• Bulletin of The Inner/Outer Partnership

in this issue:

  • A New Kind of Debtor Prison
  • Tampons and Pads and a New Law
  • Professional Licenses For Undocumented
  • Where Labor Rights and Sexua Harassment Meet
  • "...Before The Storm"
  • Felons Voting Rights
  • To Ponder On

A New Kind of Debtor Prison

Nicholas Kristoff, the thoughtful and socially conscious NYT columnist  wrote eloquently about what could be called debtors’ prison not long ago drawing attention to the fact that people who can’t afford to pay fines are jailed instead, a system that ensures they won’t be able to pay. Serving time puts one’s job in jeopardy, should one have a job because many of those who are fined are homeless, for example being fined for sleeping on a park bench. The system also places the children of single parents at risk, and can mean eviction for some. Still nation- wide the practice continues and is often used as a means for certain localities to raise money. But a few days prior to Kristoff’s column, the LA Times had run a similar article in this case drawing attention to the  fact that the ACLU had fought and won several lawsuits trying to outlaw the practice. They have won in Richland, Washington, Biloxi, Miss., Colorado Springs, Colo. and East Pointe, Mich. We might all remember that the issue of jailing people who can’t pay fines was an issue in Ferguson, Mo, one the federal government made the city discontinue. The aim of the ACLU lawsuits is Continue reading

A Larger View

A Commentary On How Current Events Reflect— Or Not—Our Search For Higher Values

  • Volume XXI
  • No. 3
  • May/June
  • Bulletin of The Inner/Outer Partnership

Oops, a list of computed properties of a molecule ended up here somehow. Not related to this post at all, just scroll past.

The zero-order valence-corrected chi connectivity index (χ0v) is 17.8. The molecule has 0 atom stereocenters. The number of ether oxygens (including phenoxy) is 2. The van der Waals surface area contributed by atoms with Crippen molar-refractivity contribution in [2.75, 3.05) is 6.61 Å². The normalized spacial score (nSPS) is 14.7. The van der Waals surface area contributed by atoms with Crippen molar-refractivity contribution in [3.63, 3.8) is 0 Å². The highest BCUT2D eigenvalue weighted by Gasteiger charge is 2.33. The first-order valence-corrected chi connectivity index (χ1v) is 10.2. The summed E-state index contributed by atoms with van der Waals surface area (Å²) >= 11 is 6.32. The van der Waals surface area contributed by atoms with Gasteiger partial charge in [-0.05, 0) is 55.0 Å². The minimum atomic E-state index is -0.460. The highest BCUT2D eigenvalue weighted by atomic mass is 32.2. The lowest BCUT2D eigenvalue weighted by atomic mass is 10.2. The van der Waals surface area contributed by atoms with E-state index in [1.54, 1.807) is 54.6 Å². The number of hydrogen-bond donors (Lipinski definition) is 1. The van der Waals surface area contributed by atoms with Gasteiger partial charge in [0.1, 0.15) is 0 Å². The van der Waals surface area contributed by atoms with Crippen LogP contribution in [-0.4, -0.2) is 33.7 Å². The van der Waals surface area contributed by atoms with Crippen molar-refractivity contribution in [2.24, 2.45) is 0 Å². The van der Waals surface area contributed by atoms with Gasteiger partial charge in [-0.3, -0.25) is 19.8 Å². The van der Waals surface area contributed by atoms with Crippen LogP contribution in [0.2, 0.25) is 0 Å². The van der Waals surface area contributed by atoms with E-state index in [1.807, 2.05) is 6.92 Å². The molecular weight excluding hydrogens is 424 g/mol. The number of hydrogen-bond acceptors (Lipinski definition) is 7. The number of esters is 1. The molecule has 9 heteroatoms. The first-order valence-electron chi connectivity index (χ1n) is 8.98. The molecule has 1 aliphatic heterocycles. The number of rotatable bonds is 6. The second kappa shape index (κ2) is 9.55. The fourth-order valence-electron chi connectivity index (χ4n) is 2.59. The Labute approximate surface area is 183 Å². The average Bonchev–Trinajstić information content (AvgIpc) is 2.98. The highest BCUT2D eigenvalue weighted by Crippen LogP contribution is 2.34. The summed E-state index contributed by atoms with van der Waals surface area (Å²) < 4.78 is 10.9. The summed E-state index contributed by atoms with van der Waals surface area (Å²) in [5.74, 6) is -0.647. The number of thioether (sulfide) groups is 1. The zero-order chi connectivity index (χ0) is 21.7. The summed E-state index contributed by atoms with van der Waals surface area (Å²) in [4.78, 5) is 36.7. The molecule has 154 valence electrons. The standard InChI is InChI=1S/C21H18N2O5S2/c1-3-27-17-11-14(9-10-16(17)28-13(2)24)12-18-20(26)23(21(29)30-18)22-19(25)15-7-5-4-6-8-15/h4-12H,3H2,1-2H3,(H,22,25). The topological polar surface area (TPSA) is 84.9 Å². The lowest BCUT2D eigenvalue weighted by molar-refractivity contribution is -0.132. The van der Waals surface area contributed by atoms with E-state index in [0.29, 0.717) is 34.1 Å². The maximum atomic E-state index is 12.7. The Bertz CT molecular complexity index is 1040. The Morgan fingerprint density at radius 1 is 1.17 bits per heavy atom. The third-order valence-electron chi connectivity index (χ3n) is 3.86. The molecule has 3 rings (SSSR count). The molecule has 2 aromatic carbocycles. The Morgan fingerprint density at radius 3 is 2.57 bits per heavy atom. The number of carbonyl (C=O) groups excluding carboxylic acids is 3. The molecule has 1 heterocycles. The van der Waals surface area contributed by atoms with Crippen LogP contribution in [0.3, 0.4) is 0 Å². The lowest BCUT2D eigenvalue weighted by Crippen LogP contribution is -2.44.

in this issue:

  • Ballet Shoes For Black Dancers
  • Almost There
  • Smuggling and Stopping The Buck
  • Art and Technology
  • 60 Gallons Per Homeless
  • Blocking a Loophole
  • To Ponder On

Ballet Shoes For Black Dancers

It’s usually difficult for whites to be aware, much less understanding, of the difference being black makes in today’s world. Ballet shoes may be a small example, but it is revealing of how easy it is for the society to ignore the needs of non-whites. Ballet is an art form based on tradition. The tradition favors white ballet dancers, and usually females. Slowly over time black dancers have made inroads both in the US and in the UK. Most of us now know of Misty Copeland and the Washington Ballet. Eric Underwood is another black  dancer, an American  who dances with the UK’s Royal Ballet. Because ballet shoes only come in fleshtones accommodating white dancers, he had to apply pancake make up to his.  Fleshtone shoes allow the dancer to look natural, the idea is  for the shoes to blend in with the skin. It takes up to half an hour for Eric, and other black dancers, to apply the pancake, some of it is lost during performing and since his ballet shoes only last 3 or 4 days, Continue reading